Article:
I effectively went through 1-3 of Adam’s phases of writing CSS in a matter of weeks. Ironically enough, we use Tailwind CSS which Adam created, but historically we have not optimized our usage in the way he intended. This was our process until recently:

  • Develop individual components in Chrome DevTools with Tailwind CSS utility classes within the HTML file (Twig template, in our case)
  • When it worked/looked the way we wanted, we’d replace the utility classes with content-specific BEM modifiers in the component’s Twig file
  • We’d then copy over the Tailwind utility classes to the component’s SASS file to style the modifiers

This took a non-trivial amount of time and substantially slowed down Webpack, all in the name of cleaner template files and, though I may not have known it at the time, separation of concerns. We’ll be incorporating the later phases Adam describes in upcoming projects. (Note: It looks like Adam’s article was percieved as quite the #hoot-take by the developer community, but as you can tell, I drink the Kool-aid.)

Drupal is a beast

While attending Project Shift, I was trained primarily in the MERN (MongoDB, Express, React, Node.js) technology stack, plus vanilla JS, a little Backbone, and Bootstrap. The tech stack of my first full-time project in my current role was Drupal (PHP, Twig), Storybook, and TailwindCSS. I was in unfamiliar territory. Advice to be given, six months later:

  • Confusing make cim (or drush cim) and make cex is not a question of if, but when. When you do, you will be sad, but life goes on.
  • Truly, the best way to learn is by doing. I wrote my first PHP preprocess function when creating an interactive map component with layers of nested entity references.
  • Drupal isn’t a walk in the park for senior Drupal developers either, so be kind to yourself. An example:

Months ago I implemented the footer on a client project. I was particularly proud of the PR. Except when I assigned the PR to our tech lead for review, he told me that even after following my testing instructions, he couldn’t see the content in the footer. In the words of every contestant on the Great British Baking Show: I was gutted. After some back and forth trying to troubleshoot what step I missed, we had a revelation.

Screenshot of a conversation between Dan and Madeline about why the code in her pull request wasn't working.
Screenshot of Dan explaining in a pull request review how to configure a custom footer block in Drupal.

Props to Dan and his always-thorough code reviews; they are a great learning opportunity.

Development is like riding a bike

Nuggets from my back-end training come in handy every once in a while. At the conclusion of our most recent team retreat, which we call a Parliament, we wrapped it up with Savas’s first hackathon, Hack-to-the-Future:tm:. We split into teams, and three of us decided to build a decoupled web app with a Drupal back-end. After running into some challenges as one does when building anything for the first time, I Googled my way to a solution for a CORS error that was thrown when I attempted to make an HTTP GET request to our Drupal endpoint. Though I haven’t dealt with Drupal on the back-end, my experience with Node.js and the CORS library proved fruitful. The solution, coincidentally, was written by a former Savas Labs partner (Thanks Justin!).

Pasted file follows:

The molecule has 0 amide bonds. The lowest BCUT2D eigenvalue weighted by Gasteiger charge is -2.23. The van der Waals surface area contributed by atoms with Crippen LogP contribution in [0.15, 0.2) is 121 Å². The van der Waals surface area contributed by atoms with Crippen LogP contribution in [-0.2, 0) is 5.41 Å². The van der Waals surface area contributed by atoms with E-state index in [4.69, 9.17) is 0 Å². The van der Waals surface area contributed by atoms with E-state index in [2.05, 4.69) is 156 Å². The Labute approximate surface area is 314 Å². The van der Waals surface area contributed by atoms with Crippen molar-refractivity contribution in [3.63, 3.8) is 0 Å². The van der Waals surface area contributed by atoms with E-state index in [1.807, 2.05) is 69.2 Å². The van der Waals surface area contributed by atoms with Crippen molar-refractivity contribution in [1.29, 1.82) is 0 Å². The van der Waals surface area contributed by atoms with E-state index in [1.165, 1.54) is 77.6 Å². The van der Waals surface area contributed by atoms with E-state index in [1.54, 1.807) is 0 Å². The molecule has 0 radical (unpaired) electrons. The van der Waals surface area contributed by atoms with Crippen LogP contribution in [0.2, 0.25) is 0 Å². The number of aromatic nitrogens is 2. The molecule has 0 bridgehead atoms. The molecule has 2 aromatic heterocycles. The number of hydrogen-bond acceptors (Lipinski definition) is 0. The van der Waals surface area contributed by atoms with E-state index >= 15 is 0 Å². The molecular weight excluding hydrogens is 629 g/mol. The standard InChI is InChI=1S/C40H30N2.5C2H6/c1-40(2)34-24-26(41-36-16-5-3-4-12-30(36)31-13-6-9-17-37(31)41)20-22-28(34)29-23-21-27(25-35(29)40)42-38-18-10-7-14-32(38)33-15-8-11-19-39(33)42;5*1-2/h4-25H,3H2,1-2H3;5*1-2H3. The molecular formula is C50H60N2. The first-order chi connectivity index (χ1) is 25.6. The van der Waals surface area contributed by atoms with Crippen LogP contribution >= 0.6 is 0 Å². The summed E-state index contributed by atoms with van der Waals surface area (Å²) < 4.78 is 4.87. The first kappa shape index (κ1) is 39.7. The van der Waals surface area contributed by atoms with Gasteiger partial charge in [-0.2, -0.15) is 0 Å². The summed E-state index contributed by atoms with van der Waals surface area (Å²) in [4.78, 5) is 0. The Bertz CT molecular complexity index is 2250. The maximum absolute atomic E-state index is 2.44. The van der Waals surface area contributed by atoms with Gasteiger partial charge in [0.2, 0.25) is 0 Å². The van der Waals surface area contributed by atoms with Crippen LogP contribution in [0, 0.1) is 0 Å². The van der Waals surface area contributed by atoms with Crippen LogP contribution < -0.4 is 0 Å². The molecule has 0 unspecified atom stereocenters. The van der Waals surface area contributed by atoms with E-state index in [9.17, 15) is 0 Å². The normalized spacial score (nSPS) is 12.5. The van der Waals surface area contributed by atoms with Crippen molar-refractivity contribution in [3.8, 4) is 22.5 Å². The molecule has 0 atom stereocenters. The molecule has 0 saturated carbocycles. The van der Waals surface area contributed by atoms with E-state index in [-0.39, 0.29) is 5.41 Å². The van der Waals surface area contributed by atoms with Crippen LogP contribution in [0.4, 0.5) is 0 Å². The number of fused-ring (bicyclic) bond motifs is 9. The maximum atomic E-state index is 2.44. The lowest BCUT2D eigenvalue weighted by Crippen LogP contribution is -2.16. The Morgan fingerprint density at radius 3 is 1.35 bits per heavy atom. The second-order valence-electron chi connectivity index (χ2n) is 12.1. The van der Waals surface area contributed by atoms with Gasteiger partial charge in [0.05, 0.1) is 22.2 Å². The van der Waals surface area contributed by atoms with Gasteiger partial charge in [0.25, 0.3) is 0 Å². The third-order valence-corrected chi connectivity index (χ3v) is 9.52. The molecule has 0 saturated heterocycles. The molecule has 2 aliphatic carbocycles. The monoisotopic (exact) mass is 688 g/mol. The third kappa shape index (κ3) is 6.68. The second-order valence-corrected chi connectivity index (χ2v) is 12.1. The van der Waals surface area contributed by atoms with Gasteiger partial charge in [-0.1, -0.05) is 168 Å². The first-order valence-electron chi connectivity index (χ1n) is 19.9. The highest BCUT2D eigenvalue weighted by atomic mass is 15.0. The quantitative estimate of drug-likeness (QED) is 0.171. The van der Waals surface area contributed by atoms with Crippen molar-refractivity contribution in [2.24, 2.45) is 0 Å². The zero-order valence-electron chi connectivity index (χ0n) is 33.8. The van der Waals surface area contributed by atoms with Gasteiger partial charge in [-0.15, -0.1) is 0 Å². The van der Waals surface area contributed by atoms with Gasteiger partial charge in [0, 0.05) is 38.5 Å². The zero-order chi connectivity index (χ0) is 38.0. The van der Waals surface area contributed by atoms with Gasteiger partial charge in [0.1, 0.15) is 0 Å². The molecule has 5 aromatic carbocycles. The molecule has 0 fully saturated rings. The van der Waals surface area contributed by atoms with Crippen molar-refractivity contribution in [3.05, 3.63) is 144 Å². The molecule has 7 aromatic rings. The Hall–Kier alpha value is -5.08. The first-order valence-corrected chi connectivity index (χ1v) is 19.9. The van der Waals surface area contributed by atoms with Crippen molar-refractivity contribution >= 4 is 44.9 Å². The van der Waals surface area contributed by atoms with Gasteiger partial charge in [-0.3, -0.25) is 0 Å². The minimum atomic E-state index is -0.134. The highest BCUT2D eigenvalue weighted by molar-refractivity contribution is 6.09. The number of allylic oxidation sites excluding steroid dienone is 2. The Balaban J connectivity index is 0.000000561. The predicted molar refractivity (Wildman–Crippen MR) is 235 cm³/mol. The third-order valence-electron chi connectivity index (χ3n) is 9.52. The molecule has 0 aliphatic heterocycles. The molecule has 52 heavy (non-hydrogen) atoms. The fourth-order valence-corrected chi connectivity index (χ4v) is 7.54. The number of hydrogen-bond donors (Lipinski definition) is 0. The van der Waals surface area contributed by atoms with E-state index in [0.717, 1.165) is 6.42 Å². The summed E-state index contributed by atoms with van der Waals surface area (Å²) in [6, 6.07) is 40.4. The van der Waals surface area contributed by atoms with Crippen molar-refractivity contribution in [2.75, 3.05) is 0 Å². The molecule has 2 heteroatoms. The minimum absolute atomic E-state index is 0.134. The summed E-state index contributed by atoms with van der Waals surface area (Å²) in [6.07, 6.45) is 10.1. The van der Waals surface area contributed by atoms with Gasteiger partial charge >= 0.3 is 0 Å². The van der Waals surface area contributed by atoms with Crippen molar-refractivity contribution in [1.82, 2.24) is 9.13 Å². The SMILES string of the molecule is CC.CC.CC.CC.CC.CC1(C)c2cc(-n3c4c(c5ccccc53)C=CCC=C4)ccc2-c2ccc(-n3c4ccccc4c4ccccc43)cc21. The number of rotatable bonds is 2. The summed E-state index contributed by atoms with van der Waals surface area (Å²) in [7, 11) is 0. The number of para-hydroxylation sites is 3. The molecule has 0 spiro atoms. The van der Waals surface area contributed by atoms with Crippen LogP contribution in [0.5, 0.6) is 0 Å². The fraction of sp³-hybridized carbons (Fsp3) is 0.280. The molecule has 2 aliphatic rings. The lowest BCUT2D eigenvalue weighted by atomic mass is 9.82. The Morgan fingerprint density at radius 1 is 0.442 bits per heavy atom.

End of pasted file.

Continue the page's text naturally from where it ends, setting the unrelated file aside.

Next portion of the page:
Nuggets from product development at my fellowship still apply as well, and I didn’t realize how much until Hack-to-the-Future (more on that below). At Project Shift we had one week to build our own web app, 5 days to build one with a team of eleven, and nine small web projects with 3-day deadlines each. I learned a lot about estimation during that experience. The biggest: simple features take longer to build than you’d expect. A reminder: trust your gut if you know something will take longer than is estimated, no matter how new to the team you are. If you know from experience you can’t make a multi-view web app in seven hours with a well-oiled team and technology you know well, then trust that you won’t be able to do it with a new team and new technology.

With that being said, there are times to ignore your gut. There are times when instead you should…

Take Risks

You could decide to preserve your sanity for the sake of a polished output or you could shoot for the moon, fail, and learn a metric ton about the stars that you wouldn’t have otherwise (cringe). I’ll set the scene:

What we had: Figma mobile mockups that incorporated components from Material Design UI Kit; a front-end developer, a back-end developer, and a designer.

What we faced: 7 hours until the demo

What we were building: A decoupled React - Drupal web application

What we used: Create React App to save hours that we’e need to configure Webpack

What we didn’t know, and what we learned (chronologically) as our seven-hour mark neared:

  1. Material Design Web is incompatible with Create React App unless one ejects due to the need to edit the webpack.config.js
  2. Material Design React works with CRA but doesn’t have all the same components at Material Design Web, such as the data table which was integral to our entry log comps
  3. Neither Material Design Web nor Material React Web has all the same components as Material Design for mobile apps.
  4. We didn’t think we needed centralized state management when we started, but we did.
  5. There wasn’t enough time to style.
  6. There wasn’t enough time to connect to the back-end to get real data.

To meet our 5 p.m. deadline, we could have attempted just the entry log view, and the create entry functionality. We could have made a pretty simple node webserver with one GET and one POST endpoint to handle fetching all the logs and adding a new one, without having to deal with authentication. We could have styled the log and the new entry form from scratch, and been able to present our working single-purpose app…

…BUT this strategy wouldn’t have exposed us to the nuances of Material Design, a new-to-us component library, the downsides of Create React App, or given us practice with a decoupled Drupal app. Our demo result wasn’t what we envisioned, but we made a great effort, were exposed to the complexities of one another’s roles, and now have a greater understanding of the tools we tested. Also, in that shooting for the moon, I’ve been inspired to pick up where we left off on a few weekends since, and I hope we can have something to show sometime early next year.

What’s Next

I’m in the midst of a React Native project, and there are big things on the horizon. Now that I’m more comfortable in Drupal, I look forward to honing in on Drupal 8 theming front-end architecture, accessibility, trying out new tools, and of course, further contributing to internal processes.

Related Blog Posts

Related Case Studies

Our work